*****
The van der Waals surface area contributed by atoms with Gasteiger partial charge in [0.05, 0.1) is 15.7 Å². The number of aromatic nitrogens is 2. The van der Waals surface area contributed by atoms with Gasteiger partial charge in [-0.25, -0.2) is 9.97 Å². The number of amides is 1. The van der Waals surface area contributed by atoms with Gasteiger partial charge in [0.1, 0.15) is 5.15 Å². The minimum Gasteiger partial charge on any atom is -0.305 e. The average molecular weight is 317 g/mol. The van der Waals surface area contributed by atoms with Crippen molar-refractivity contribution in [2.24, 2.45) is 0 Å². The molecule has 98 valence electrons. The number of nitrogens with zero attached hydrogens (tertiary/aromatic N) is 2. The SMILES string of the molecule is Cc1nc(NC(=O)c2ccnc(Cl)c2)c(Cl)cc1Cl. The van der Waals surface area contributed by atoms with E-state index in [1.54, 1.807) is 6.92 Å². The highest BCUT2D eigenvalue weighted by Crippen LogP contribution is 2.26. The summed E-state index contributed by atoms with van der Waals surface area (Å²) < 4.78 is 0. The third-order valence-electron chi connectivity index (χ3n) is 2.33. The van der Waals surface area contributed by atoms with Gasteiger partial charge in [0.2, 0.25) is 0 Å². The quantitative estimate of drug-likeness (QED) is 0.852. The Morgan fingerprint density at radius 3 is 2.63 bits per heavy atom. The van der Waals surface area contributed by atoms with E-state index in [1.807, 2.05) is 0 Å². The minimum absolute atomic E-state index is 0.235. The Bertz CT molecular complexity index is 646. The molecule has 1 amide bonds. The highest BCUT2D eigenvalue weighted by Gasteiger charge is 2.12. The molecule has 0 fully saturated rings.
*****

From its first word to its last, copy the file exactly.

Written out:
The van der Waals surface area contributed by atoms with Gasteiger partial charge in [0.05, 0.1) is 15.7 Å². The number of aromatic nitrogens is 2. The van der Waals surface area contributed by atoms with Gasteiger partial charge in [-0.25, -0.2) is 9.97 Å². The number of amides is 1. The van der Waals surface area contributed by atoms with Gasteiger partial charge in [0.1, 0.15) is 5.15 Å². The minimum Gasteiger partial charge on any atom is -0.305 e. The average molecular weight is 317 g/mol. The van der Waals surface area contributed by atoms with Crippen molar-refractivity contribution in [2.24, 2.45) is 0 Å². The molecule has 98 valence electrons. The number of nitrogens with zero attached hydrogens (tertiary/aromatic N) is 2. The SMILES string of the molecule is Cc1nc(NC(=O)c2ccnc(Cl)c2)c(Cl)cc1Cl. The van der Waals surface area contributed by atoms with E-state index in [1.54, 1.807) is 6.92 Å². The highest BCUT2D eigenvalue weighted by Crippen LogP contribution is 2.26. The summed E-state index contributed by atoms with van der Waals surface area (Å²) < 4.78 is 0. The third-order valence-electron chi connectivity index (χ3n) is 2.33. The van der Waals surface area contributed by atoms with Gasteiger partial charge in [0.2, 0.25) is 0 Å². The quantitative estimate of drug-likeness (QED) is 0.852. The Morgan fingerprint density at radius 3 is 2.63 bits per heavy atom. The van der Waals surface area contributed by atoms with E-state index in [1.807, 2.05) is 0 Å². The minimum absolute atomic E-state index is 0.235. The Bertz CT molecular complexity index is 646. The molecule has 1 amide bonds. The highest BCUT2D eigenvalue weighted by Gasteiger charge is 2.12. The molecule has 0 fully saturated rings.